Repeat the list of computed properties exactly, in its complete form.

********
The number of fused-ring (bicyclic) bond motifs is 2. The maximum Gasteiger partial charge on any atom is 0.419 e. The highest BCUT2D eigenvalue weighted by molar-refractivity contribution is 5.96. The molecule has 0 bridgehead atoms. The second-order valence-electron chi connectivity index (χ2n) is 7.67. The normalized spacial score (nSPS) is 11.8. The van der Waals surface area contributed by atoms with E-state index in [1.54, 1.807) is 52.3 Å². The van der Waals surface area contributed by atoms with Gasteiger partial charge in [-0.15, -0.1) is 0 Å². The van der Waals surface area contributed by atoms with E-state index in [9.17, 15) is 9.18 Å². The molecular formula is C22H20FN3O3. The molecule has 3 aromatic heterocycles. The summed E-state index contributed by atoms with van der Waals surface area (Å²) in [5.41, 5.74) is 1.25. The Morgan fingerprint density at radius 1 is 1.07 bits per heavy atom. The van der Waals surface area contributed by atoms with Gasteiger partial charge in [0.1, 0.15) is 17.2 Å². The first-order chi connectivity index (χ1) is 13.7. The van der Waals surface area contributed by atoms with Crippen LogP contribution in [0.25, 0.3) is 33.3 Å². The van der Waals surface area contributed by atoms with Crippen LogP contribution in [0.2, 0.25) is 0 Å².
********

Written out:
The number of fused-ring (bicyclic) bond motifs is 2. The maximum Gasteiger partial charge on any atom is 0.419 e. The highest BCUT2D eigenvalue weighted by molar-refractivity contribution is 5.96. The molecule has 0 bridgehead atoms. The second-order valence-electron chi connectivity index (χ2n) is 7.67. The normalized spacial score (nSPS) is 11.8. The van der Waals surface area contributed by atoms with E-state index in [1.54, 1.807) is 52.3 Å². The van der Waals surface area contributed by atoms with Gasteiger partial charge in [-0.15, -0.1) is 0 Å². The van der Waals surface area contributed by atoms with E-state index in [9.17, 15) is 9.18 Å². The molecular formula is C22H20FN3O3. The molecule has 3 aromatic heterocycles. The summed E-state index contributed by atoms with van der Waals surface area (Å²) in [5.41, 5.74) is 1.25. The Morgan fingerprint density at radius 1 is 1.07 bits per heavy atom. The van der Waals surface area contributed by atoms with Gasteiger partial charge in [0.1, 0.15) is 17.2 Å². The first-order chi connectivity index (χ1) is 13.7. The van der Waals surface area contributed by atoms with Crippen LogP contribution in [0.25, 0.3) is 33.3 Å². The van der Waals surface area contributed by atoms with Crippen LogP contribution in [0.2, 0.25) is 0 Å².